I think we start suffering as soon as we come out of the womb. I think that people tend to stereotype. When they think of suffering, they think of abuse - physical abuse, emotional abuse, poverty, that kind of thing. There's different levels of suffering. I don't think that it has to do with how much money you have - if you were raised in the ghetto or the Hamptons. For me it's more about perception: self-perception and how you perceive the world.
Abuse is always wrong. Some try to excuse it. Most perpetrators have a sense of entitlement, thinking their actions are justified. Ironically, their victims may also believe they deserve to be mistreated. Some will even defend their abuser, citing his or her earnest apologies afterward. But abuse in any form, for any reason, wounds both spouses. It's always sinful, and few things destroy trust in a marriage as quickly. Regardless of childhood pain or marital conflict, mature spouses learn to set limits so anger doesn't become abuse by frequency, degree, or duration.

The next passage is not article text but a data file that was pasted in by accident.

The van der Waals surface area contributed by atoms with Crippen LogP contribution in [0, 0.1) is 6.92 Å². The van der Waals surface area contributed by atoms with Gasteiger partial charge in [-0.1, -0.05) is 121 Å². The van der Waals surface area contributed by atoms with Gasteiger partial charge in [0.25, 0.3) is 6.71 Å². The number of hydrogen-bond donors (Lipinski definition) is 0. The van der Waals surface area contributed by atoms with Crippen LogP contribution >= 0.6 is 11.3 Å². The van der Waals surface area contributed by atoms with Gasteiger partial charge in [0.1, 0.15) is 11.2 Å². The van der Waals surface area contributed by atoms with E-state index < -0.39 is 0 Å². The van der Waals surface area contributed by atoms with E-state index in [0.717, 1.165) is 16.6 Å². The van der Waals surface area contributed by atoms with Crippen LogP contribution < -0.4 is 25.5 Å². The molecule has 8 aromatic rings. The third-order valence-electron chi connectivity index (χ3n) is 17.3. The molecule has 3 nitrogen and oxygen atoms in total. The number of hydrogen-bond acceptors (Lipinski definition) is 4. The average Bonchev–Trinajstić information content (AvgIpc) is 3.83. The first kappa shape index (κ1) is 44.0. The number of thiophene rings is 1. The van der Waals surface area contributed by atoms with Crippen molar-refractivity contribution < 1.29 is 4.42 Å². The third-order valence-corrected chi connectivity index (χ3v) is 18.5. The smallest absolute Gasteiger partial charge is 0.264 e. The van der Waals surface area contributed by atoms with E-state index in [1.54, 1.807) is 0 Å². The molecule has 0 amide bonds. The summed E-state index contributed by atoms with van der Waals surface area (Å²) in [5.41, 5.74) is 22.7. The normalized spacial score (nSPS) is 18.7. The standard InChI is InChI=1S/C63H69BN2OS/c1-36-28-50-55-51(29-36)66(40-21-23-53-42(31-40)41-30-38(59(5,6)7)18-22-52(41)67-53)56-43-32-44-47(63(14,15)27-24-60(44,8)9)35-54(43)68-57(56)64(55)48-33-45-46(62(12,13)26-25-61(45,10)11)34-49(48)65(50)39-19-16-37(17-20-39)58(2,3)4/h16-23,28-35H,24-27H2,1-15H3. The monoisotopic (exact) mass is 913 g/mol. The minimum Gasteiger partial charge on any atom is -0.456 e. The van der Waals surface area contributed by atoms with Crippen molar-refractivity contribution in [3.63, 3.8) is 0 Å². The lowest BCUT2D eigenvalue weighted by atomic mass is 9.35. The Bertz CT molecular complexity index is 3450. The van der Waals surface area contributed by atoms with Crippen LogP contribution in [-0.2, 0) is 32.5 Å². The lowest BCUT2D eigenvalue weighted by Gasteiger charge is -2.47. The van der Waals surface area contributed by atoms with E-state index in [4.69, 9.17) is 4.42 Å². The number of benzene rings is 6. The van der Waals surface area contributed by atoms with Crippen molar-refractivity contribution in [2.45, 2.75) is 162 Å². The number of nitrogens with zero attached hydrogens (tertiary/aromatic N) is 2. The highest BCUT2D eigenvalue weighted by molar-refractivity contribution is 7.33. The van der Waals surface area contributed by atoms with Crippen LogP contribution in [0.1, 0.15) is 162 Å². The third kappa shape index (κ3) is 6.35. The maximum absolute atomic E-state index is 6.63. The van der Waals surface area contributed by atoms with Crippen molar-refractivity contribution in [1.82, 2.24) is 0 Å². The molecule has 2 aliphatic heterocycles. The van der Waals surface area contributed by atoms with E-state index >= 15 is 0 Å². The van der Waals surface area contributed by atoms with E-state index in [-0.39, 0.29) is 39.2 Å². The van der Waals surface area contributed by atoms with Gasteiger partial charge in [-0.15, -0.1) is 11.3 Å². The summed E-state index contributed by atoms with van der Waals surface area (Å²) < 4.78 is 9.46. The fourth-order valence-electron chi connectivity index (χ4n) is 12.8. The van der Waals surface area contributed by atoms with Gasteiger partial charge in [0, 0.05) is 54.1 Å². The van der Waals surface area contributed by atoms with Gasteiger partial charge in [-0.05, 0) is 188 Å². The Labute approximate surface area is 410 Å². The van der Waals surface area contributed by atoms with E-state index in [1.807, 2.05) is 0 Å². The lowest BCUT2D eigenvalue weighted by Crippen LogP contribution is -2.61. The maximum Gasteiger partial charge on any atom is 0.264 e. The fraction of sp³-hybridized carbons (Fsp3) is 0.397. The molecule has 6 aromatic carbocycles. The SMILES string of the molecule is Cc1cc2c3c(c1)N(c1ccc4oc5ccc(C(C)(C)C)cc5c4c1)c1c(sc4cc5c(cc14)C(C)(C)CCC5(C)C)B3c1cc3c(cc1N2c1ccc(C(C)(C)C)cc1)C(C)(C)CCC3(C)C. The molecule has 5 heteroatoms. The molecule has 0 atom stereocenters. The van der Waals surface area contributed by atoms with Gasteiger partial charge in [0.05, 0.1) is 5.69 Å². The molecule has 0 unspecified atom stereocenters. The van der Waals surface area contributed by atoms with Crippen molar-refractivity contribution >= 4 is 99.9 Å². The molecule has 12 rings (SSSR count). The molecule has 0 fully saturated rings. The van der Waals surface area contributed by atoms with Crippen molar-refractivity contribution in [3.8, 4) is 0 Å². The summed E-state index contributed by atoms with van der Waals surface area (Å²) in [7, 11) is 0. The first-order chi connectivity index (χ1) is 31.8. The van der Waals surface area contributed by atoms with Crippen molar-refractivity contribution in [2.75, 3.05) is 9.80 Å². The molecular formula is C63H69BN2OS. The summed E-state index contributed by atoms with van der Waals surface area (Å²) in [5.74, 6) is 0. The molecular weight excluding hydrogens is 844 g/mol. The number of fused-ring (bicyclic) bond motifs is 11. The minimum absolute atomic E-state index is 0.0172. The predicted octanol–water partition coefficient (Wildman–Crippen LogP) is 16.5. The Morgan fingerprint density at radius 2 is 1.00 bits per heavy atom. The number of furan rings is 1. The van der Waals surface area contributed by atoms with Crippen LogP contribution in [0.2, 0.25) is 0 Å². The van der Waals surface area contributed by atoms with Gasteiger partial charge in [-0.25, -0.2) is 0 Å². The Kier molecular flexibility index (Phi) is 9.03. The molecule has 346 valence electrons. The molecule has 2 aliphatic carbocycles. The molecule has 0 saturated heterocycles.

The most agreeable thing in life is worthy accomplishment. It is not possible that the idle tramp is as contented as the farmers along the road who own their own farms, and whose credit is good at the bank in town. When the tramps get together at night, they abuse the farmers, but do not get as much satisfaction out of it as do the farmers who abuse the tramps. The sounder your argument, the more satisfaction you get out of it.
Modern Democrats aren't the first political party to abuse power - far from it. Obama isn' € ™t the first president to abuse executive power - not by a longshot. But he has to be the first president in American history to overtly and consistently argue that he's empowered to legislate if Congress doesn' € ™t pass the laws he favors. It's an argument that's been mainstreamed by partisans and cheered on by those in media desperate to find a morsel of triumph in this presidency.